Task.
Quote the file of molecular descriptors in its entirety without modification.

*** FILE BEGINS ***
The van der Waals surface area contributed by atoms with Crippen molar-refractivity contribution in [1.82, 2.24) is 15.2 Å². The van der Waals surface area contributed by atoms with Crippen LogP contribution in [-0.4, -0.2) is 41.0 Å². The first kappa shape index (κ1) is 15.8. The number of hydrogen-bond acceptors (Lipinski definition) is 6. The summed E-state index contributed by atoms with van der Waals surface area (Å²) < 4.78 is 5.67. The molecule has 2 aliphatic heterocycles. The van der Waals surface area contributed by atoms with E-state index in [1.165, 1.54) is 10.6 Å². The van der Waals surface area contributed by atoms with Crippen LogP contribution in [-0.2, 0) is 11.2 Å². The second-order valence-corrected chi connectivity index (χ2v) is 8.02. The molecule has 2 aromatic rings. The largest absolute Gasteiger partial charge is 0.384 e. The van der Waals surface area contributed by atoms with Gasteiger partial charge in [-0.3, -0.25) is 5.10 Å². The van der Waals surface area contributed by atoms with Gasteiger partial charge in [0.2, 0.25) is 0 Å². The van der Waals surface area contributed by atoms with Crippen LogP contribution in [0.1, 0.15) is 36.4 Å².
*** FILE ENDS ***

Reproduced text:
The van der Waals surface area contributed by atoms with Crippen molar-refractivity contribution in [1.82, 2.24) is 15.2 Å². The van der Waals surface area contributed by atoms with Crippen LogP contribution in [-0.4, -0.2) is 41.0 Å². The first kappa shape index (κ1) is 15.8. The number of hydrogen-bond acceptors (Lipinski definition) is 6. The summed E-state index contributed by atoms with van der Waals surface area (Å²) < 4.78 is 5.67. The molecule has 2 aliphatic heterocycles. The van der Waals surface area contributed by atoms with E-state index in [1.165, 1.54) is 10.6 Å². The van der Waals surface area contributed by atoms with Crippen LogP contribution in [-0.2, 0) is 11.2 Å². The second-order valence-corrected chi connectivity index (χ2v) is 8.02. The molecule has 2 aromatic rings. The largest absolute Gasteiger partial charge is 0.384 e. The van der Waals surface area contributed by atoms with Gasteiger partial charge in [-0.3, -0.25) is 5.10 Å². The van der Waals surface area contributed by atoms with Gasteiger partial charge in [0.2, 0.25) is 0 Å². The van der Waals surface area contributed by atoms with Crippen LogP contribution in [0.1, 0.15) is 36.4 Å².